ACS - Advanced Camera Services - -- In the UK, mentioned in this ephotozine article.

Spencer's Camera - -- Again, a websearch found this one.  Seems to be least inexpensive of the lot.

Camera Clinic - - Melbourne, Australia.  Newcomer, I think.

Protech - -- UK.  Looks like IR only services.

Know of any others?  Recommendations?

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Tuesday, August 3, 2010

So I really screwed up my first shot at Infrared

I screwed up.  Infrared certainly is a learning opportunity, but I screwed up something really fundamental in the darkroom and I let the film sit in the developer too long.   The result is very contrasty, very grainy film.

I wanted to start trying to shoot infrared stuff like this shot from dschwen on Wikipedia.  You know, the shots where the blue sky turns pitch black and the leaves on the trees glow white.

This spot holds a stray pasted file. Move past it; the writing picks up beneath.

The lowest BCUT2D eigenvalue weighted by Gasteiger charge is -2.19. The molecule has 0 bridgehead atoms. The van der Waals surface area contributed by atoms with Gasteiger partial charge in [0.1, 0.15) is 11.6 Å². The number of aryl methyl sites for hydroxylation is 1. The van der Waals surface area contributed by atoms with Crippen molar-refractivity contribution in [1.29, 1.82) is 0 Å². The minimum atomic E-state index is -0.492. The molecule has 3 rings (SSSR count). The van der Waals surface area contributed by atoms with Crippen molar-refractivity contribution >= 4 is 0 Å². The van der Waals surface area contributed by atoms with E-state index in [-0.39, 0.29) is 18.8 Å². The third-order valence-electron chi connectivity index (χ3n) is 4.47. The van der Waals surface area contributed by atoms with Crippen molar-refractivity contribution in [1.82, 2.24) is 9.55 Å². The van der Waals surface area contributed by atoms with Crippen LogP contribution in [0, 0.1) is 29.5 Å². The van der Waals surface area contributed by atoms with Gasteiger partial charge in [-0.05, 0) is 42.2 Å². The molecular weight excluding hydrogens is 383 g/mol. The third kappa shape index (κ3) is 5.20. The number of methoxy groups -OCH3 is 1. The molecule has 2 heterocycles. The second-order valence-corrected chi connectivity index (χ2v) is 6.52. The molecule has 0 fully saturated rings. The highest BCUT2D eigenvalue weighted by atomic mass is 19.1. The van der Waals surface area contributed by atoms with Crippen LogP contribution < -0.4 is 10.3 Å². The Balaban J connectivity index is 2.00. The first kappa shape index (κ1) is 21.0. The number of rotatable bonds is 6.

^^^^ *NOT* my shot; belongs to dschwan ^^^^

I bought some Ilford SFX 200 near-infrared film, and ponied up for a Cokin 89B infrared filter.  The 89B filter looks almost black, and nukes anything less than 680nm (pretty much everything we see with our eyes) and keeps it from getting to film.  Basically, it passes through just a wee bit of red, and all the other infrared radiation we can't see.  If you don't use a filter, all the normal light and color we typically see with our eyes hits the film and you pretty much have a basic regular B&W photo.

Did a test roll around the house and cabin.  Results below.

You can see some of that black sky, and glowing leaves effect happening.   That's really cool and all, but unfortunately you also see a lot of grain and contrast.  I'm pretty pissed at myself for screwing up the film development and missing my development mark by a whole 2 minutes.  Lesson learned.

Have 2 more rolls of the Ilford SFX 200 left.  It is not as sensitive to infrared as I want, so going to pop for a couple of rolls of Efke IR820 next -- that's about as good an infrared you are going to find nowadays, circa 2010.  We'll see what happens...